Even the growth in new jobs is encouraging. Most important—apart from a few by-elections—there is nothing to suggest that the BJP election machine is in disarray. The party is giving the incumbent Congress government in Karnataka a run for its money and the outcome on May 18 may even bring smiles to the faces of Modi and Amit Shah.Had the Congress’ adventurism been an extension of widespread mass discontent and a movement that resembled, say, the JP movement of 1973-75, Modi would have reasons to be seriously concerned. However, both the disruptions in Parliament and the attempted palace coup in the Supreme Court were substitutes for mass action.   They were undertaken precisely because they involved no popular participation.There are two discernible reasons for the Congress overplaying its hand at this stage.

First, within the Opposition ecosystem there is as yet no clarity on the battlelines for 2019. Ideally, all the parties would love to put up a single candidate against the NDA in each constituency. That possibility should not be entirely discounted. However, there is still a big gulf between the proponents of a Federal Front where the lead is taken by the regional leaders such as Mamata Banerjee, K Chandrasekhar Rao, N Chandrababu Naidu and M K Stalin and a Congress-led front that posits Rahul Gandhi as the alternative to Modi. The Congress is clearly looking to pitch Rahul as the alternative to Modi in an election that could be quasi-presidential. However, since the support for the Congress is unevenly spread across India, such an election strategy may lack penetration.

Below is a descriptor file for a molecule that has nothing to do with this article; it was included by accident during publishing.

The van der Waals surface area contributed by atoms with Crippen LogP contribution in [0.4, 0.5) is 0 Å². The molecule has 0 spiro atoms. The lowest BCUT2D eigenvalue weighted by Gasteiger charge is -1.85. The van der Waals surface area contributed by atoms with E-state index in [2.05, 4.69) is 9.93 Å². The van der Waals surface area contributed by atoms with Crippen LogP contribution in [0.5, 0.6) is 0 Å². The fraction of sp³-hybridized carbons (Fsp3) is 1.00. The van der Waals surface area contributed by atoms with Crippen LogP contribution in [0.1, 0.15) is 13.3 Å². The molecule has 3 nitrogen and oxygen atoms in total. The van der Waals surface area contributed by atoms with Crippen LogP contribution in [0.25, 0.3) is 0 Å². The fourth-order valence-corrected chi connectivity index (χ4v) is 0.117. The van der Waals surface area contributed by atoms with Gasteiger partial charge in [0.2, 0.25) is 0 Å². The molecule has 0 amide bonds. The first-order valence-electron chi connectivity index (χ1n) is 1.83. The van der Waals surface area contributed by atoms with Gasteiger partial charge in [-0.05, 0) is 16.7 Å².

The present shenanigans were aimed at demonstrating that the Congress, and only the Congress possesses the ability to inject politics with extra fire power.Then there is the growing desperation of the old Establishment that is finding itself edged out of positions of power and influence. Beginning from those who once held grace and favour appointments and extending to the influence peddlers in business, academia and media, there is profound unease over the possibility of Modi securing another term.  The projection of Rahul Gandhi as the alternative to Modi was not an organic process that was a consequence of stirrings from below. It was a manufactured exercise involving a grudging acceptance of the third best weapon available—after the attempts to project Arvind Kejriwal and Nitish Kumar came to nought. It is also a risky venture that doesn’t have the ability to bear short-term setbacks. This explains why old fashioned electoral politics and the more modern battles on social media had to be complemented by manipulation of some strategic institutions. In democracies, the will of the people is just one input into politics. The importance of elite manipulation should not be discounted. India is at present witnessing an overdose of a small number of people plotting their return to power and prominence. The voters are passive observers.

Swapan Dasgupta is a senior journalist and Member of Parliament, being a presidential nominee to the Rajya Sabha.